REVIEW: THE FLASH – SEASON 3

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Starring

Grant Gustin (Glee)
Candice Patton (The Guest)
Danielle Panabaker (The Crazies)
Carlos Valdes (Vixen)
Keiynan Lonsdale (THe Turning)
Tom Cavanagh (Scrubs)
Jesse L. Martin (Injustice)
Tom Felton (Harry Potter)

Matt Letscher and Grant Gustin in The Flash (2014)

Recurring / Notable Guest Cast

Alex Désert (Swingers)
Michelle Harrison (Tru Calling)
Matt Letscher (Her)
Todd Lasance (The Vampire Diaries)
John Wesley Shipp (Dawson’s Creek)
Tobin Bell (Saw)
Emily Bett Rickards (Brooklyn)
Joey King (Slender Man)
Violett Beane (God Friended Me)
Peter Flemming (Staragte SG.1)
Wentworth Miller (Underworld)
Danielle Nicolet (Central Intelligence)
Grey Damon (Aquarius)
Ashley Rickards (Pretty Little Stalker)
Patrick Sabongui (Power Rangers)
Susan Walters (The Vampire Diaries)
Greg Grunberg (Heroes)
Victor Garber (The Orville)
Franz Drameh (See)
Stephen Amell (Arrow)
Willa Holland (Legion)
Caity Lotz (The Pact)
Dominic Purcell (Prison Break)
David Ramsey (Dexter)
Brandon Routh (Superman Returns)
Melissa Benoist (Whiplash)
Audrey Marie Anderson (The Unit)
Christina Brucato (The Intern)
Donnelly Rhodes (Battlestar Galactica)
Jerry Wasserman (I, Robot)
Robin Atkin Downes (Babylon 5)
Mark Hamill (Star Wars)
Nicholas Gonzalez (Sleepy Hollow)
Jessica Camacho (Watchmen: The Series)
Stephen Huszar (Faces In The Crowd)
Andrea Brooks (When Calls The Heart)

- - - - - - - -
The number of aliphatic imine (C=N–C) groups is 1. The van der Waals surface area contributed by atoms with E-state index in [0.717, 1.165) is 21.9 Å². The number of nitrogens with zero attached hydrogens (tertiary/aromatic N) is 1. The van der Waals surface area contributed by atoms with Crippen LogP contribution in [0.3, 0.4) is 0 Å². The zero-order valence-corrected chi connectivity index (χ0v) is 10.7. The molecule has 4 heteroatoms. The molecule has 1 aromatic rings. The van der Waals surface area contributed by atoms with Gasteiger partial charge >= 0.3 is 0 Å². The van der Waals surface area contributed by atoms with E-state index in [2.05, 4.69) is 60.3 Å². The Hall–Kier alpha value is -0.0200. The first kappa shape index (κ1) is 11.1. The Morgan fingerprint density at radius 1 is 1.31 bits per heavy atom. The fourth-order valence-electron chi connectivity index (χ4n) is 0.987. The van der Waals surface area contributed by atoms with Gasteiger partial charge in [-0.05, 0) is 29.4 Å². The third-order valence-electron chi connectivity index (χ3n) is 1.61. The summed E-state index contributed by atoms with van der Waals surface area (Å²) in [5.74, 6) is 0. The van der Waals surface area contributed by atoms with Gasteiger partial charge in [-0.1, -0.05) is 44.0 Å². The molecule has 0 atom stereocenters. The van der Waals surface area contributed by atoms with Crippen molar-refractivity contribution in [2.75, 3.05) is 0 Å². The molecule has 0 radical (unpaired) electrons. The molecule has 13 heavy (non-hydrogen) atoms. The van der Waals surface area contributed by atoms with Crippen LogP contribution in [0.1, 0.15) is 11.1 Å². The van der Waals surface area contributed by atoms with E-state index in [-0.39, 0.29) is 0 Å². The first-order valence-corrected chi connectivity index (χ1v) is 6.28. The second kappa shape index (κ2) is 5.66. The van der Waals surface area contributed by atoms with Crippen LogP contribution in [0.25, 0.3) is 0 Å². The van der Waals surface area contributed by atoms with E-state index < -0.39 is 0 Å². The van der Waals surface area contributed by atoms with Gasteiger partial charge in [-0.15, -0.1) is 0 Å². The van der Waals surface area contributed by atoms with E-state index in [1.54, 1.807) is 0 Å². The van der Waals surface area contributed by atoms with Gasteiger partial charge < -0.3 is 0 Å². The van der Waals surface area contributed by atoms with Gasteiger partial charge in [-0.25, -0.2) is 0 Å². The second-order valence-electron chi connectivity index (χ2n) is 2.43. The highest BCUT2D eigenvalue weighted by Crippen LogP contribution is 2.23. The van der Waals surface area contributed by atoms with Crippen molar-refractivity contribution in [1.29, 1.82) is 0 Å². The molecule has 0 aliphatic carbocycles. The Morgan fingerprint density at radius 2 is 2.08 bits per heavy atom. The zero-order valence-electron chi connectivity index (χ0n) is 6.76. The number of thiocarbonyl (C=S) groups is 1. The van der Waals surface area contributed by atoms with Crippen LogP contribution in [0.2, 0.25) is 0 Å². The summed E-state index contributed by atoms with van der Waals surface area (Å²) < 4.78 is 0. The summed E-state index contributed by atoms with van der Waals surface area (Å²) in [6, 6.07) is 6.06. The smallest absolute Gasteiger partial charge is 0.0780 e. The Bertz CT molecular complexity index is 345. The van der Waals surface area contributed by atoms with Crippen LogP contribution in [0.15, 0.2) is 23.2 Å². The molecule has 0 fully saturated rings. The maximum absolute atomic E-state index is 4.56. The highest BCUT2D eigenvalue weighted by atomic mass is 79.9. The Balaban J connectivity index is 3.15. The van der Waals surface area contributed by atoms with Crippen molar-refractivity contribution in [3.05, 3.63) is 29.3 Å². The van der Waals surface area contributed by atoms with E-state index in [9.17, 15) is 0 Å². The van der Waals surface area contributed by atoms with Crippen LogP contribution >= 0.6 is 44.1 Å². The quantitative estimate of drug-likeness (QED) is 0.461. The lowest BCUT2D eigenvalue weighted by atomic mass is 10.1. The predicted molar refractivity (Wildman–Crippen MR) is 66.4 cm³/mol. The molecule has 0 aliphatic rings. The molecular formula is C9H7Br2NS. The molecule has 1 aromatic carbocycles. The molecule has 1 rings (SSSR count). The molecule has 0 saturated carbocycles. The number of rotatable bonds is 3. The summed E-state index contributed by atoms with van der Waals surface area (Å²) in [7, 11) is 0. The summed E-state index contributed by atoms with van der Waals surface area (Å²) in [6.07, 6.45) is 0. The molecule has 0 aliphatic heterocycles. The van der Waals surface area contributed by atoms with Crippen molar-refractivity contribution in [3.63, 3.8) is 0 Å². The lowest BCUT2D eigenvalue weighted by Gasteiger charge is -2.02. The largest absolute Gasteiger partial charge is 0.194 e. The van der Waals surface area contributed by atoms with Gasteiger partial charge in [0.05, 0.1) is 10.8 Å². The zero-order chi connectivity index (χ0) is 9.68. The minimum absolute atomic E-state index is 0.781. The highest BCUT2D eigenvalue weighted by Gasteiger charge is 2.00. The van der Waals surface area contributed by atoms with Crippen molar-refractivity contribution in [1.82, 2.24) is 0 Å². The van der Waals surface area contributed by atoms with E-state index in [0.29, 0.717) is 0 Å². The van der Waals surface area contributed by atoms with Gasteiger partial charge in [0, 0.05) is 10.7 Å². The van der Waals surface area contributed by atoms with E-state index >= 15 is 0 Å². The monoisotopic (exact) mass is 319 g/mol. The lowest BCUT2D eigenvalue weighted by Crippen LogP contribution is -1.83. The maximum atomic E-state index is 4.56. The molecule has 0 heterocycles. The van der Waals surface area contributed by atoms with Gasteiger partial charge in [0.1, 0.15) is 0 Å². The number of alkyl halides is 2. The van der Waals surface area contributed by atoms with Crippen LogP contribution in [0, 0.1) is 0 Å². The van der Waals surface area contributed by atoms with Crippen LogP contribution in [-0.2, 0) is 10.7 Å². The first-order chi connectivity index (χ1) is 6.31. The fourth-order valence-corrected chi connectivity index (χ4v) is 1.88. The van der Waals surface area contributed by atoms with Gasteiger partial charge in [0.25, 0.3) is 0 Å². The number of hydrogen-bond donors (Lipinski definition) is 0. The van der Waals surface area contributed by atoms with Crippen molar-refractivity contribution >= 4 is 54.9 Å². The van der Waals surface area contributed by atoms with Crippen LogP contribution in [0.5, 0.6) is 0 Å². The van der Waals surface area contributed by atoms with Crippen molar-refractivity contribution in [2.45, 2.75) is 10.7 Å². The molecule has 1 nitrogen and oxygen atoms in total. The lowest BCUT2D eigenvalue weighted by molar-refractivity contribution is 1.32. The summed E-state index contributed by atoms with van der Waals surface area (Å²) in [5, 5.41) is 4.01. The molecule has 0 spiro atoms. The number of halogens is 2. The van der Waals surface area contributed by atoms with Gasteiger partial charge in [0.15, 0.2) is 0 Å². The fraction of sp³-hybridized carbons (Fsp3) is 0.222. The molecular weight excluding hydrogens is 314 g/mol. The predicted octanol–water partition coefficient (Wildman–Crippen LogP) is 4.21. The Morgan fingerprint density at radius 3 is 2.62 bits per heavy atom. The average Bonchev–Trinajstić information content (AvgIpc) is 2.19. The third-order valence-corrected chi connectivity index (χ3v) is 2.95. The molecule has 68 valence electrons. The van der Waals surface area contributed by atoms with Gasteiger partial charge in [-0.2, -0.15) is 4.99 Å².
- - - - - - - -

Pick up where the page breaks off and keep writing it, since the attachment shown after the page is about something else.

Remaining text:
Keith David (Pitch Black)
Vanessa Williams (Candyman)
Robbie Amell (The Duff)
Rick Cosnett (The Vampire Diaries)
John Barrowman (Torchwood)
David Harewood (Homeland)
Jeremy Jordan (The Last Five Years)
Chris Wood (The Vampire Diaries)
Darren Criss (Glee)
David Dastmalchian (Reprisal)
Anne Dudek (White Chicks)

 

John Wesley Shipp and Grant Gustin in The Flash (2014)Season 3 appears to be the real test for The CW’s Arrowverse shows. Arrow followed up its first two seasons with a much rockier third season, leaving that series in a hole of which it’s only just now managed to climb out. The Flash went through a similar series of hurdles this year. The Flash: Season 3 was noticeably more uneven than its predecessors, suggesting that maybe Barry Allen’s best days are behind him. Luckily, the show was able to recapture its footing where Arrow continued to struggle. The strong last couple months of the season went a long way towards making up for the mistakes that came before.Grant Gustin and Violett Beane in The Flash (2014)It was clear right away that Season 3 faced a long, uphill battle. Season 2 ended with an exciting cliffhanger, as Barry (Grant Gustin) traveled back in time, undid his parents’ deaths and created the alternate timeline known as Flashpoint. Anyone who’s read the Flashpoint comic or watched the animated movie Justice League: The Flashpoint Paradox was surely salivating at the thought of seeing a twisted, dystopian vision of the Arrowverse. What the premiere episode, “Flashpoint,” actually delivered was slightly less exciting. Aside from a few key differences, this world wasn’t a particularly dramatic change from the norm. There was still a definite appeal in seeing Barry briefly granted the happy, quiet life he’s always dreamed of.Tobin Bell in The Flash (2014)